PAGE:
In Conversation

Christopher Walken and Stephen Merchant Relive Their British Adventure

Since Christopher Walken famously doesn’t own a computer, when Stephen Merchant wanted him to appear in his new television show The Outlaws, he had to fax him the script. Walken, who is 79 and still works regularly (he can also currently be seen on the Apple series Severance), must have liked what he read, because he invited Merchant to his home in Connecticut to talk more about the BBC One and Amazon co-production. Before he knew it, Walken was in Bristol, England, as part of an ensemble cast playing a group of people in community service who stumble on a big bag of money. For Merchant, who co-created The Office and Extras alongside Ricky Gervais, landing Walken to play the career criminal Frank Sheldon was a coup. Not only was he casting one of the most legendary performers alive, but, as it turns out, he was making a friend, too.   


STEPHEN MERCHANT: Hey Chris, it’s Stephen here.

CHRISTOPHER WALKEN: Hey Stephen. How are you? 

MERCHANT: I’m very well. 

WALKEN: Congratulations on the show. You did a great job.

MERCHANT: Oh, thank you, sir. Given we’re here to talk about the show, Chris, I wondered if you’d just help the readers understand a little bit about your character, Frank? Maybe tell us a little bit about your interpretation of him.

WALKEN: Frank came to England 40 years earlier. What’s interesting is that, in those 40 years, he seems completely unassimilated. He seems to have gotten frozen in time. So he’s an American in England, and he has a family and he’s with all these terrific actors.

MERCHANT: I remember I came to your house and we talked about the character, and you asked me a great deal of questions. I was interested to know, what is it you’re trying to find out when you speak to a writer or director before you accept a job?

WALKEN: It’s hard to say. It’s feeling out whether you’re going to be comfortable. I certainly did feel that way with you. I was very comfortable, with the help of all those really terrific actors. I came away being very fond of everybody. And I remember that first day where everybody was quiet, but we warmed up to each other very quickly. 

MERCHANT: Sometimes when there are actors who are as experienced as you, there’s the feeling that you’ll come in and do one take and say, “That’s it. I’m going back to the hotel.” But you seemed very keen to do different takes, to try different things. Is that right?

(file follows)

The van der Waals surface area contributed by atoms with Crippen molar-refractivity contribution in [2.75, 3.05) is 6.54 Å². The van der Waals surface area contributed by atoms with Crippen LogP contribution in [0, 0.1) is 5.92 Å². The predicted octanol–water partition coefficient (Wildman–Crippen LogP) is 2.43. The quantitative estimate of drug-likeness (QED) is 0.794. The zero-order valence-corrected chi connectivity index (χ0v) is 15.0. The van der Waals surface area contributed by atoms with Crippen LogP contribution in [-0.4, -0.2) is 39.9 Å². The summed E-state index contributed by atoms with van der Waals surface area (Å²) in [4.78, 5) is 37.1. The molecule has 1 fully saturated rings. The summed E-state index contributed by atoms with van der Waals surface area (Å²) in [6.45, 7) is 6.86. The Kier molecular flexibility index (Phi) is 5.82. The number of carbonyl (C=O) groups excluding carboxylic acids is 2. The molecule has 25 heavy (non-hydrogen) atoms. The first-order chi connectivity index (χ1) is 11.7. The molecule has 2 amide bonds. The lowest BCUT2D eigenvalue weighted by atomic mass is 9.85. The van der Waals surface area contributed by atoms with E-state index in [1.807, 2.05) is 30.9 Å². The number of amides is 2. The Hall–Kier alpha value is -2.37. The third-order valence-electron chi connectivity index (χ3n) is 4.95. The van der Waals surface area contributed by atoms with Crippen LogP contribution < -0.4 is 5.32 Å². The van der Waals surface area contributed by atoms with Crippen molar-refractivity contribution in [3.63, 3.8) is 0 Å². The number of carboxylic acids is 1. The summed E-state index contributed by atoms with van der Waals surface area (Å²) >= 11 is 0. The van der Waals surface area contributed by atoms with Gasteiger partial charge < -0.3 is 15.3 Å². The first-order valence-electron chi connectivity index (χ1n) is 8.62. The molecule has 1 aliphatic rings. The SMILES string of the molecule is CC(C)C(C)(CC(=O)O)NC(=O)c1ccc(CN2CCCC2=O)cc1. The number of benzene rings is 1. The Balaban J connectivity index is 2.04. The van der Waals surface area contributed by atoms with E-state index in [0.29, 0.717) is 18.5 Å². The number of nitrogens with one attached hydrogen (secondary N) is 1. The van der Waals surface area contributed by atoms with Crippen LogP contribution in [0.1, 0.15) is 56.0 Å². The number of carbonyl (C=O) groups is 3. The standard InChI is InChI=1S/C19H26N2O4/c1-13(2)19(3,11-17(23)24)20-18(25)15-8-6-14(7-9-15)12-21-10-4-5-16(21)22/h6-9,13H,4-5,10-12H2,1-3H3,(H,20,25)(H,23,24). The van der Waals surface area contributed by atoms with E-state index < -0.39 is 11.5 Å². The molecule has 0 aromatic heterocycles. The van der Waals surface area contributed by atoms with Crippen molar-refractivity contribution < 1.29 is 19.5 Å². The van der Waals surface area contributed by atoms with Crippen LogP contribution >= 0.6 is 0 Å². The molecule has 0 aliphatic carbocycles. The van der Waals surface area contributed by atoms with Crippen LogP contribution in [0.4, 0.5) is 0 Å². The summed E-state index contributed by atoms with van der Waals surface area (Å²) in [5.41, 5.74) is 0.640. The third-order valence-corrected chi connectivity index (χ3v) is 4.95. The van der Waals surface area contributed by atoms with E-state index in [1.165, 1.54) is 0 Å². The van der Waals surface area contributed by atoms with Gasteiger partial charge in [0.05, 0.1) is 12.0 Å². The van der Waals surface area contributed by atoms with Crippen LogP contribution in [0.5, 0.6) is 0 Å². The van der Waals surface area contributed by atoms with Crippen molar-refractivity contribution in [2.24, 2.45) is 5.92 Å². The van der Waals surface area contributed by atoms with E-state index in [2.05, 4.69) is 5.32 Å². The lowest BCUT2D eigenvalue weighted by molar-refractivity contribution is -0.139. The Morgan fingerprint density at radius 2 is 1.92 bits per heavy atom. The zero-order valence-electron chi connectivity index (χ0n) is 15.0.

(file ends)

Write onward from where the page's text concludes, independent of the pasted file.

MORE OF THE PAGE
WALKEN: Yeah, absolutely. I’ve always felt that one of the unsung heroes of moviemaking are the editors. I try to offer the editors as much variety as I can so that they can shape performances into something unexpected. I’ve always felt that way. I thank you for allowing me to do that, because sometimes directors and producers just want to get on with it.

MERCHANT: Yeah, right. They’re more concerned with visuals.

WALKEN: Yeah. We did it until everybody was happy, which suits me very well.

MERCHANT: I’m interested as well in the physicality that you bring, because I’m thinking about some of my favorite performances you’ve given, whether it’s At Close Range or The Dead Zone. In those two movies your physicality is very different. You’re kind of panther-like in At Close Range. You have a sort of swagger, you’re the patriarch, and obviously in The Dead Zone, you’re weakened, you’re using a cane. Is physicality something that you consider? I’m just thinking about the fact that you began as a dancer.

WALKEN: I don’t think about it much, although I must in some sense. When I watched The Outlaws, I saw an old guy. The way I walked. I wondered if I really walk that way, or whether it was Frank. I guess I’ll never know.

MERCHANT: I think what works for me is the fact that with Frank, you bring a swagger, a confidence, particularly in the way he thinks and speaks. He’s a con man. And yet there’s also a sort of vulnerability to him. There’s a weakness at the core of him. He’s let people down all his life. That’s what seems so effective to me in your performance.

WALKEN: Well, he’s an old con man.

MERCHANT: That’s right. When you’re thinking about doing a project, what is it that makes you say yes? Is there anything in particular you’re looking for?

WALKEN: In the case of The Outlaws, it had a lot to do with you. I was aware of you and your career. I don’t know if we ever talked about this, but just before we met, I had seen you in an  interview. I thought that you were fascinating. And then a few days later I got asked to meet with you, and I thought that was kind of serendipitous. 

MERCHANT: That’s amazing.